When San Francisco-based men’s ensemble Chanticleer performs Tuesday at Baylor University’s Jones Concert Hall, audience members shouldn’t expect a traditional men’s choral sound of bass, baritone and tenor parts.
Chanticleer sings the full choral range of bass, tenor, alto and soprano, the latter covered by countertenors, and a repertory that stretches from the Renaissance to the 21st century, explained music director William Fred Scott. “We can sound like a men’s glee club if we need to, or a Renaissance choir,” he said. “We can sing quite florid and quite high. There’s no other group like it in this country.”
The 12-voice ensemble is a full-time choir rather than one assembled for one or two touring runs a year, performing some 110 concerts. In its 40th year — 10 years fewer than the equally well-known and talented King’s Singers from England — Chanticleer, its name rooted in French for “singing” and “clear,” has a reputation for vocal precision and blend coupled to emotion.
“Each (of the singers) is an individual soloist. What they can do . . . is make it sound as one voice,” said Scott, in his fourth year as the group’s music director. Scott is a former Atlanta Opera conductor and assistant conductor of the Opera Company of Boston under Sarah Caldwell and the Atlanta Symphony Orchestra under conductor Robert Shaw.
More than 60 men audition for the group in any given year. That number generally is whittled down to 18 singers, who then come out for a weekend audition that goes beyond singing ability. “We want to look for a voice that has personality. We want someone who’s a good musician, flexible stylistically, a quick read and good at retaining,” he said. “And we want to know who’s going to be the good colleague?”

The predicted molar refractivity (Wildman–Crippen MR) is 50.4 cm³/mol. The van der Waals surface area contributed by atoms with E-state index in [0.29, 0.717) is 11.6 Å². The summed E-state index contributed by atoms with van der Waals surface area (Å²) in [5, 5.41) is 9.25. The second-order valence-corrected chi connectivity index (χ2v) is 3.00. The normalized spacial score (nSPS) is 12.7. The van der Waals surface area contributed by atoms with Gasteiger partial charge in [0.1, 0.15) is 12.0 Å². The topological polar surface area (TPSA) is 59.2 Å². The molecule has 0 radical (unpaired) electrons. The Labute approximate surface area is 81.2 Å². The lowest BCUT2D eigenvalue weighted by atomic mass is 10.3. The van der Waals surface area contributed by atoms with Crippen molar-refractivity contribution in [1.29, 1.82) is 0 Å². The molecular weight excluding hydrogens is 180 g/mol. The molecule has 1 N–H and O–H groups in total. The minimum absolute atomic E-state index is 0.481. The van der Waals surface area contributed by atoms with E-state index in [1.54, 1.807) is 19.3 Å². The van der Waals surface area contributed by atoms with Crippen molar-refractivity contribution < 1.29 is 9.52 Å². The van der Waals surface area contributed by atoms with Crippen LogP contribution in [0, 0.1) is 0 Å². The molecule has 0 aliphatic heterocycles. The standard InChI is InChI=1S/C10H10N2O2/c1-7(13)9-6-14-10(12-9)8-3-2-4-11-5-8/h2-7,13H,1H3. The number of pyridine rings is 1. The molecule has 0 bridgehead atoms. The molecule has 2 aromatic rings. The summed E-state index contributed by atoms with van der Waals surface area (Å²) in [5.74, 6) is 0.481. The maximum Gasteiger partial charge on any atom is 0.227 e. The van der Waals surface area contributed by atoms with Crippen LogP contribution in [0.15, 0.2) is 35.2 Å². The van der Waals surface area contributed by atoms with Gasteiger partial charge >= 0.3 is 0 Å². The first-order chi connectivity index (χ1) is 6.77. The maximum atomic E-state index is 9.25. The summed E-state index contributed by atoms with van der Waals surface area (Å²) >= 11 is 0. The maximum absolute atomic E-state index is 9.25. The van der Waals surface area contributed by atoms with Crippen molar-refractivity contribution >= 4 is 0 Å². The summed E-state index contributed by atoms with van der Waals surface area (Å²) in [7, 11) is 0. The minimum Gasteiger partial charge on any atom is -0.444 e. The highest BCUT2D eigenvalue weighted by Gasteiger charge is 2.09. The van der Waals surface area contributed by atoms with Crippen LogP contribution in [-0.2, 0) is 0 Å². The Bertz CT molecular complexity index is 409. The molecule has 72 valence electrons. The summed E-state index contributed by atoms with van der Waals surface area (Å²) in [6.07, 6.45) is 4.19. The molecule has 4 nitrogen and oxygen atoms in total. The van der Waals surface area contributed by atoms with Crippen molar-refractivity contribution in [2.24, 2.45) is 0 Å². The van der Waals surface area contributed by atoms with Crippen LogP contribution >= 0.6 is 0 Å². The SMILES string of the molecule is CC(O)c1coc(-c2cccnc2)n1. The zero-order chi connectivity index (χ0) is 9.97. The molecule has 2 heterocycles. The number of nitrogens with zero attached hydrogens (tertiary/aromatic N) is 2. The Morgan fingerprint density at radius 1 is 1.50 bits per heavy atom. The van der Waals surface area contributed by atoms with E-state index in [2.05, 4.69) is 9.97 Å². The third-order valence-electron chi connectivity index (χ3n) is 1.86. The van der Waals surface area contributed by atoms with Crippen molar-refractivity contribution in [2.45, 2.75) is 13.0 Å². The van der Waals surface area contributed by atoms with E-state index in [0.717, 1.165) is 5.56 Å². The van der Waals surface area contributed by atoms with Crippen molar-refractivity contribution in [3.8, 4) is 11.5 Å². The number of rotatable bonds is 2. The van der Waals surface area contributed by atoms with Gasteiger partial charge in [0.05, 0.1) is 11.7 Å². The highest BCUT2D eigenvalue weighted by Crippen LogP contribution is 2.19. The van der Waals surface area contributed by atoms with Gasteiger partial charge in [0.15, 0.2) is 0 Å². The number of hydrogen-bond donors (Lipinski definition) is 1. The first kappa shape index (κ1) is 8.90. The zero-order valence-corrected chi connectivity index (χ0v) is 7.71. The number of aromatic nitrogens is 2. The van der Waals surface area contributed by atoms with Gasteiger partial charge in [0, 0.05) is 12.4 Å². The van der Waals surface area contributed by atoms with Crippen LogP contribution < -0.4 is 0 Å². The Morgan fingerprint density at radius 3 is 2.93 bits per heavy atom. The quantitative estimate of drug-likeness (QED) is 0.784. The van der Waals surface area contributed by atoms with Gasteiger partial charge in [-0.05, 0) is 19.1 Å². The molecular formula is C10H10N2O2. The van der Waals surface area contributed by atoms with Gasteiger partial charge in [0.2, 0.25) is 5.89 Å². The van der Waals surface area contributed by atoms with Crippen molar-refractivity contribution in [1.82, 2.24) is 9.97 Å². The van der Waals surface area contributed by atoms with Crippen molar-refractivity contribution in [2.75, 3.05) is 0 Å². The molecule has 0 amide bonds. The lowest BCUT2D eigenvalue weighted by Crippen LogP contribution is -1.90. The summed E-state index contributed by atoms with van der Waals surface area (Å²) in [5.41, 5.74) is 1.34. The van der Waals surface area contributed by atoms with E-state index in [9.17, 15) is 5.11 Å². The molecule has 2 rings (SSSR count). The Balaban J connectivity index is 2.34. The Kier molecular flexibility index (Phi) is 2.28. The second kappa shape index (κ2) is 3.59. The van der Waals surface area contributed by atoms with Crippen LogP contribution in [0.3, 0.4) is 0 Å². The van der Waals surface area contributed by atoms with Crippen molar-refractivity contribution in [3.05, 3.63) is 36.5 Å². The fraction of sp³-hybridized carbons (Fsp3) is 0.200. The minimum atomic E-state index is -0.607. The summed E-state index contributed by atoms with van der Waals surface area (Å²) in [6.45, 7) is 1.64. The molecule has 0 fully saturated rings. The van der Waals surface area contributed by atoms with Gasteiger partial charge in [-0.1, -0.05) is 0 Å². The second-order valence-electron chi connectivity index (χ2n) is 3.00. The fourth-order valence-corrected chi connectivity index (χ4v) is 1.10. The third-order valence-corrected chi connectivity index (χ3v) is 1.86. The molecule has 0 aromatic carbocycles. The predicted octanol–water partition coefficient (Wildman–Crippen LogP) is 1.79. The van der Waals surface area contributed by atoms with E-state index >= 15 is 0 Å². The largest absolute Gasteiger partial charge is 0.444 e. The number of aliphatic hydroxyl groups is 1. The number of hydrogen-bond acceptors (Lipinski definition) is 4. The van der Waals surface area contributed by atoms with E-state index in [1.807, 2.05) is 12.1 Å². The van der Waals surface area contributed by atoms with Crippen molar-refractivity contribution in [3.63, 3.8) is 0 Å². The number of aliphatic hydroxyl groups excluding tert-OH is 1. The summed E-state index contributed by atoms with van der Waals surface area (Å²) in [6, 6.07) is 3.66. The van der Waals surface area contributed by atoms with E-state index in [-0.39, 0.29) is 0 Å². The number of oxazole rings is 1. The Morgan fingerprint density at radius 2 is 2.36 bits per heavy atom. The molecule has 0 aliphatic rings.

The latter is needed for the give-and-take of discussing the music the group sings for its best interpretation — “There’s a kind of theology behind every piece we sing,” Scott said — and the social binding needed for any professional music group that travels extensively and depends on that most human of instruments, the voice.
“Our singers are wonderfully vulnerable. Your instrument is your whole body and soul,” he noted. “It’s all you, and all you on the line all the time.”
It’s that finely-honed collective instrument that’s put to use in Tuesday’s concert program, “Heart of a Soldier.” That program spans a wide range of experiences that war brings: the excitement of battle and defending one’s homeland; the joy of camaraderie; the ache of separation from friends and family; the heartbreak of loss and death.
The concert also spans 16th century religious compositions about the fall of Jerusalem to Babylon and, more than a millennium later, the capture of Constantinople; Russian drinking songs; Andrew Sisters’ hits and several contemporary arrangements.
It also includes a Mason Bates commission, a setting of texts by poet Walt Whitman, that starts with drumbeats of an army marching to war and closes with drumbeats of caissons carrying caskets home. “This (work) may be what the entire program is about. There’s no art of war songs, no patriotic numbers . . . It’s about war and how it has worked historically,” Scott explained, adding, “You realize this whole thing would have been better if we had peace.”
Veterans in their audiences have expressed how the wide range of emotions and experiences sampled in “Heart of a Soldier” mirrored their experiences, said the music director. Chanticleer concerts aim for their listeners’ hearts as well as their ears, he added. “All of our programs are real programs. They’re quite substantial in terms of emotional impact.”
As a result, the men’s ensemble has built a loyal fan base over the years. With four Baylor performances since 2000, some of those loyal fans are likely to be at Tuesday’s concert.
“The amazing thing I have noticed is that our audiences are very loyal. They’re almost in love with us before we begin singing,” he said. “There’s a wonderful feeling of excitement and love in the air when Chanticleer is involved . . . There’s nothing that can compare to the power and spirit of people making music together.”